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Remember back in the ‘80s, when soymilk first came on the scene in the United States? Initially, its very existence boggled people’s minds. But soon, this plant-based milk alternative began to scratch that dairy itch for anyone suffering from lactose intolerance and food allergies or eschewing animal products.
From there, consumers were quickly introduced to other dairy milk substitutes. Turns out, lots of ingredients — most nuts, seeds and many grains — could become “milk,” and more alternative offerings began hitting the market. Today, they’re more popular than ever.
“Plant-based eating is growing in popularity, and so people are looking to get plant nutrients from a variety of foods,” says Amy Gorin, MS, RDN, a plant-based recipe developer in the New York City area. “Alternative milks are a great way to get nutrients from ingredients such as nuts, seeds, and other plant proteins. Just make sure to shop for unsweetened milks, because otherwise the alternative milks could be adding quite a bit of added sugar to your day.”
Of course, Gorin explains, there are pros and cons to each alternative milk category — read on to learn about their individual nutrient profiles, ability to substitute for dairy in recipes, and more.
Do you have nut allergies? Then oat milk is calling your name. “This alternative milk is great for everything from adding to coffee to baking,” says Gorin. “It steams really well if you’d like to add it to cappuccinos or lattes.” If you’re gluten-free, it’s important to shop for an oat milk made with gluten-free oats, such as Planet Oat. Gorin says a cup of oat milk typically has around 110 to 130 calories, 2 to 4 grams of protein, and 2 grams of fiber. Some varieties are fortified and may contain nutrients such as calcium, vitamin D, vitamin A, and vitamin B12.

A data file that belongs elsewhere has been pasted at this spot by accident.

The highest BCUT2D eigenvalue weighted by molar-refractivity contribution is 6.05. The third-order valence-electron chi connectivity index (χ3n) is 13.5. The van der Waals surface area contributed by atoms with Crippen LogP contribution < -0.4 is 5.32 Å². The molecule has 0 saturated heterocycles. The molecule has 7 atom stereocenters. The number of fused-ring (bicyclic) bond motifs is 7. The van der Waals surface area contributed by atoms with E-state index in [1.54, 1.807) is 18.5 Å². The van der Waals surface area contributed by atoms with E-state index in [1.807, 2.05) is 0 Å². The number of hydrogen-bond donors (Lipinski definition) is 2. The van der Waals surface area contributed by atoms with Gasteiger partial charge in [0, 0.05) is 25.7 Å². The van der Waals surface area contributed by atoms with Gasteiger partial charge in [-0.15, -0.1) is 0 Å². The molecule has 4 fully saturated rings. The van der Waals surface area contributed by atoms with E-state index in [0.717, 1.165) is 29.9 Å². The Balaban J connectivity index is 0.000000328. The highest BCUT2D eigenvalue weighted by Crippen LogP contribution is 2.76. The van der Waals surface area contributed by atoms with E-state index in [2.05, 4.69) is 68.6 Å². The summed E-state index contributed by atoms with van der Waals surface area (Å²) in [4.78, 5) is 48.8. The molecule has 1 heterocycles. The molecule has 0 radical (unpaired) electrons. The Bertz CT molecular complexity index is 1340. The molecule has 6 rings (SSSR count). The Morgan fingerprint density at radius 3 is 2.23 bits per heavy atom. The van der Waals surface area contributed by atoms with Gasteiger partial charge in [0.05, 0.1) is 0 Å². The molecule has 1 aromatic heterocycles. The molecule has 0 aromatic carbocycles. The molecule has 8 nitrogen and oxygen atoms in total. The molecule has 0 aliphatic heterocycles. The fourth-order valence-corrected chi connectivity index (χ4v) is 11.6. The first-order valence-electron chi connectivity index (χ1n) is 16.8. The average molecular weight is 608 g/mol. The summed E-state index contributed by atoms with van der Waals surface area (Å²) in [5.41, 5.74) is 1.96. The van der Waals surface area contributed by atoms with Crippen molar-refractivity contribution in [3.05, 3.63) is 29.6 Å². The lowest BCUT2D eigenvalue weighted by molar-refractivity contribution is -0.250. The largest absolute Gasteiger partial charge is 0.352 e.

While some people have a soy allergy and must avoid this option, a recent study in Nutrition Today found that soy allergies are actually less prevalent than previously thought — in fact, allergies to soy are lower than allergies to the other top seven allergens (milk, eggs, fish, crustacean shellfish, tree nuts, peanuts, and wheat). “One way in which soymilk stands out from its competition is that it’s a complete protein,” says Gorin. A cup of unsweetened soymilk contains about 80 calories, 7 grams of protein, and 2 grams of fiber, as well as potassium, vitamin A, vitamin D, and other nutrients.
Looking for a non-dairy calcium boost? One cup of almond milk contains around 45% of the daily value for calcium, 50% of the daily value for vitamin B12, and 25% of the daily value for vitamin D. Plus, a cup of almond milk can be as low as 30 calories. “Choose unsweetened almond milk, as there’s no reason to take in any added sugar,” suggests Gorin.
This milk has a more buttery taste, versus a nutty one, so Gorin says it’s easy to bake and cook with. A cup of cashew milk typically contains between 25 and 40 calories, but some brands have as much as 100 calories a serving so read labels carefully if you’re watching your caloric intake. You’ll also get a little bit of iron and calcium with this option.
This is another milk that’s good for people with nut allergies, although Gorin says rice milk tends to be higher in calories than some of the other categories. A cup is about 120 calories, with just 1 gram of protein. Enriched milks contain other nutrients, such as vitamin A, calcium, vitamin D, and vitamin B12.
“Coconut milk is good for vegan cooking and adds creaminess to such dishes as curry,” says Gorin, who also uses it in her smoothies. There are both canned and boxed varieties — the canned version works better for cooking, while the boxed is more suited for drinking. A cup of the boxed variety contains about 45 calories, 1 gram of fiber, and no protein; you’ll get some other nutrients, too, including 50% of the daily value for vitamin B12 and 30% of the daily value for vitamin D.
How do they get milk out of a pea? Well, pea milk is made from pea protein and no, it doesn’t taste like peas. However, it may also come with a few unexpected ingredients, such as oils to help improve texture. A cup of Ripple unsweetened original milk, for instance, contains 70 calories, 8 grams of protein, 32 mg DHA omega 3s, zero sugar and 50% more calcium than 2% dairy milk.
Though it was first introduced in 1974, banana milk is only now stepping into the limelight. “You can bake with banana milk, as well as add it to cereal and coffee,” says Gorin. “It’s also a good option for people with nut allergies.” Some brands contain no added sweeteners or are sweetened with just cinnamon, while others have quite a bit of added sugar — which means the range of calories can be quite varied, from 60 to 150 calories per cup. A cup of original Mooala banana milk contains zero added sugar, 30% of the daily value for calcium, and other nutrients, such as vitamins E, C and B6.